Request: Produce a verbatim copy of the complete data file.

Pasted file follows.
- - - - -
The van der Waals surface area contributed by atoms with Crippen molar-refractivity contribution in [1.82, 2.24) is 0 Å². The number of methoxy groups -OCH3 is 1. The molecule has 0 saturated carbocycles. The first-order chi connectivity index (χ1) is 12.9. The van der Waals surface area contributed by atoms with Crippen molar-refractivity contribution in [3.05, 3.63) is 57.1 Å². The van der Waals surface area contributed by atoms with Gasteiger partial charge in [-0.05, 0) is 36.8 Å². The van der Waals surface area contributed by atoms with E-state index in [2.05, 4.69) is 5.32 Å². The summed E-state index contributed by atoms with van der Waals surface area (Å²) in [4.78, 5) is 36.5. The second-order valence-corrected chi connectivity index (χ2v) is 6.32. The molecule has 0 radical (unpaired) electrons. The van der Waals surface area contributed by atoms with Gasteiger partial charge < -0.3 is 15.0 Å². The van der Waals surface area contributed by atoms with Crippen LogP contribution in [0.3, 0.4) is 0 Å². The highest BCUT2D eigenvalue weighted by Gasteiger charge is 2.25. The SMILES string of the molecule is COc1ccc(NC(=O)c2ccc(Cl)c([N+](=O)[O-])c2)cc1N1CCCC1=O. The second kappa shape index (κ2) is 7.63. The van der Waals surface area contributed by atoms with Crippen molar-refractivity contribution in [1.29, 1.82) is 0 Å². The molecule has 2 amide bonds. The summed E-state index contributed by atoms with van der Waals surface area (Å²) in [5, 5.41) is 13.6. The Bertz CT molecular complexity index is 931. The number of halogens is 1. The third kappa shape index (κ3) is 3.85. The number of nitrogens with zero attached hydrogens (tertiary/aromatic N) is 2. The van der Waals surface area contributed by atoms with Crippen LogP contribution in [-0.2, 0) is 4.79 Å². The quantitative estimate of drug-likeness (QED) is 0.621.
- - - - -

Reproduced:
The van der Waals surface area contributed by atoms with Crippen molar-refractivity contribution in [1.82, 2.24) is 0 Å². The number of methoxy groups -OCH3 is 1. The molecule has 0 saturated carbocycles. The first-order chi connectivity index (χ1) is 12.9. The van der Waals surface area contributed by atoms with Crippen molar-refractivity contribution in [3.05, 3.63) is 57.1 Å². The van der Waals surface area contributed by atoms with Gasteiger partial charge in [-0.05, 0) is 36.8 Å². The van der Waals surface area contributed by atoms with E-state index in [2.05, 4.69) is 5.32 Å². The summed E-state index contributed by atoms with van der Waals surface area (Å²) in [4.78, 5) is 36.5. The second-order valence-corrected chi connectivity index (χ2v) is 6.32. The molecule has 0 radical (unpaired) electrons. The van der Waals surface area contributed by atoms with Gasteiger partial charge < -0.3 is 15.0 Å². The van der Waals surface area contributed by atoms with Crippen LogP contribution in [0.3, 0.4) is 0 Å². The highest BCUT2D eigenvalue weighted by Gasteiger charge is 2.25. The SMILES string of the molecule is COc1ccc(NC(=O)c2ccc(Cl)c([N+](=O)[O-])c2)cc1N1CCCC1=O. The second kappa shape index (κ2) is 7.63. The van der Waals surface area contributed by atoms with Crippen molar-refractivity contribution in [1.29, 1.82) is 0 Å². The molecule has 2 amide bonds. The summed E-state index contributed by atoms with van der Waals surface area (Å²) in [5, 5.41) is 13.6. The Bertz CT molecular complexity index is 931. The number of halogens is 1. The third kappa shape index (κ3) is 3.85. The number of nitrogens with zero attached hydrogens (tertiary/aromatic N) is 2. The van der Waals surface area contributed by atoms with Crippen LogP contribution in [-0.2, 0) is 4.79 Å². The quantitative estimate of drug-likeness (QED) is 0.621.